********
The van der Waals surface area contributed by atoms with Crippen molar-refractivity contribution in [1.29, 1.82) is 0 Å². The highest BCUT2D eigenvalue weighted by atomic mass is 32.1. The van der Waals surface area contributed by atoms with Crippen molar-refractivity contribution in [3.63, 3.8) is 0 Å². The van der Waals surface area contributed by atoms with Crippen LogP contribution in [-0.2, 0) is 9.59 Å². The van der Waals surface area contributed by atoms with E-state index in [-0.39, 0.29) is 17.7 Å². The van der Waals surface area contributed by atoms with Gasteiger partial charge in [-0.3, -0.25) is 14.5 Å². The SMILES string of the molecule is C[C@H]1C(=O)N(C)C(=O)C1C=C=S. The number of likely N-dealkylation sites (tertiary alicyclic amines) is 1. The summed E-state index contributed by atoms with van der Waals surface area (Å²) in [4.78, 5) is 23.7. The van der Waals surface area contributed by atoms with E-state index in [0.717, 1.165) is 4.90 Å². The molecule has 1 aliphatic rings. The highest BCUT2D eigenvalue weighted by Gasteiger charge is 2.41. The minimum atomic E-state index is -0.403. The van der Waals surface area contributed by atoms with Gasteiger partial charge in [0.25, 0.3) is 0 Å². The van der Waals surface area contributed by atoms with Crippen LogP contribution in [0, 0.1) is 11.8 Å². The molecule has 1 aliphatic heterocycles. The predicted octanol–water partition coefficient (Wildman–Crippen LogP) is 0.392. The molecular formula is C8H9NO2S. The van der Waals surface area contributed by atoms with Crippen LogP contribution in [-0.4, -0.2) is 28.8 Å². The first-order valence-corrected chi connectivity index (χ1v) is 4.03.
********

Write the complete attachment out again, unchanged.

The van der Waals surface area contributed by atoms with Crippen molar-refractivity contribution in [1.29, 1.82) is 0 Å². The highest BCUT2D eigenvalue weighted by atomic mass is 32.1. The van der Waals surface area contributed by atoms with Crippen molar-refractivity contribution in [3.63, 3.8) is 0 Å². The van der Waals surface area contributed by atoms with Crippen LogP contribution in [-0.2, 0) is 9.59 Å². The van der Waals surface area contributed by atoms with E-state index in [-0.39, 0.29) is 17.7 Å². The van der Waals surface area contributed by atoms with Gasteiger partial charge in [-0.3, -0.25) is 14.5 Å². The SMILES string of the molecule is C[C@H]1C(=O)N(C)C(=O)C1C=C=S. The number of likely N-dealkylation sites (tertiary alicyclic amines) is 1. The summed E-state index contributed by atoms with van der Waals surface area (Å²) in [4.78, 5) is 23.7. The van der Waals surface area contributed by atoms with E-state index in [0.717, 1.165) is 4.90 Å². The molecule has 1 aliphatic rings. The highest BCUT2D eigenvalue weighted by Gasteiger charge is 2.41. The minimum atomic E-state index is -0.403. The van der Waals surface area contributed by atoms with Gasteiger partial charge in [0.25, 0.3) is 0 Å². The van der Waals surface area contributed by atoms with Crippen LogP contribution in [0, 0.1) is 11.8 Å². The molecule has 1 aliphatic heterocycles. The predicted octanol–water partition coefficient (Wildman–Crippen LogP) is 0.392. The molecular formula is C8H9NO2S. The van der Waals surface area contributed by atoms with Crippen LogP contribution in [-0.4, -0.2) is 28.8 Å². The first-order valence-corrected chi connectivity index (χ1v) is 4.03.